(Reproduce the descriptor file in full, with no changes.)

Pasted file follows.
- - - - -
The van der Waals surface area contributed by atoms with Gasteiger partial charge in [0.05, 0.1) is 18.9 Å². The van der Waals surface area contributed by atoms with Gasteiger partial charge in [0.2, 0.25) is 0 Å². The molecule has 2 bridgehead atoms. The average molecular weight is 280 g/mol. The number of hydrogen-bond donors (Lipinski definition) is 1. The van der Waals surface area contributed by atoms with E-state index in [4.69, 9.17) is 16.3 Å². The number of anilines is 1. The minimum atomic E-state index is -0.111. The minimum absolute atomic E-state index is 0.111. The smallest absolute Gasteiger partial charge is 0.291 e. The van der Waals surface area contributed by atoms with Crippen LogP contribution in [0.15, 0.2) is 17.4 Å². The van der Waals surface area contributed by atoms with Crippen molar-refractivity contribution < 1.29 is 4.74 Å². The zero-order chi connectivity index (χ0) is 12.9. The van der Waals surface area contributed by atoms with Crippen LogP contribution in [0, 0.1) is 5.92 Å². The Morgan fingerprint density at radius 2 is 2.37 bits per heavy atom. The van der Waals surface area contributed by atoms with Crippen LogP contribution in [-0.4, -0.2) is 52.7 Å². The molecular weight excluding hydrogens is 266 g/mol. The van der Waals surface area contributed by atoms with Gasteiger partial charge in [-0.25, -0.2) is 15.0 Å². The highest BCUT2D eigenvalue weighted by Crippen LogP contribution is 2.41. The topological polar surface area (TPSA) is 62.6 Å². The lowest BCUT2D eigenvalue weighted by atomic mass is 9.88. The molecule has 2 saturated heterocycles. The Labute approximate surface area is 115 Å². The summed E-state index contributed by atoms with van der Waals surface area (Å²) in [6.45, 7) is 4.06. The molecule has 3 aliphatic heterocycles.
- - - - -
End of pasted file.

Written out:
The van der Waals surface area contributed by atoms with Gasteiger partial charge in [0.05, 0.1) is 18.9 Å². The van der Waals surface area contributed by atoms with Gasteiger partial charge in [0.2, 0.25) is 0 Å². The molecule has 2 bridgehead atoms. The average molecular weight is 280 g/mol. The number of hydrogen-bond donors (Lipinski definition) is 1. The van der Waals surface area contributed by atoms with E-state index in [4.69, 9.17) is 16.3 Å². The number of anilines is 1. The minimum atomic E-state index is -0.111. The minimum absolute atomic E-state index is 0.111. The smallest absolute Gasteiger partial charge is 0.291 e. The van der Waals surface area contributed by atoms with Crippen LogP contribution in [0.15, 0.2) is 17.4 Å². The van der Waals surface area contributed by atoms with Crippen molar-refractivity contribution < 1.29 is 4.74 Å². The zero-order chi connectivity index (χ0) is 12.9. The van der Waals surface area contributed by atoms with Crippen LogP contribution in [0, 0.1) is 5.92 Å². The Morgan fingerprint density at radius 2 is 2.37 bits per heavy atom. The van der Waals surface area contributed by atoms with Crippen LogP contribution in [-0.4, -0.2) is 52.7 Å². The molecular weight excluding hydrogens is 266 g/mol. The van der Waals surface area contributed by atoms with Gasteiger partial charge in [-0.25, -0.2) is 15.0 Å². The highest BCUT2D eigenvalue weighted by Crippen LogP contribution is 2.41. The topological polar surface area (TPSA) is 62.6 Å². The lowest BCUT2D eigenvalue weighted by atomic mass is 9.88. The molecule has 2 saturated heterocycles. The Labute approximate surface area is 115 Å². The summed E-state index contributed by atoms with van der Waals surface area (Å²) in [6.45, 7) is 4.06. The molecule has 3 aliphatic heterocycles.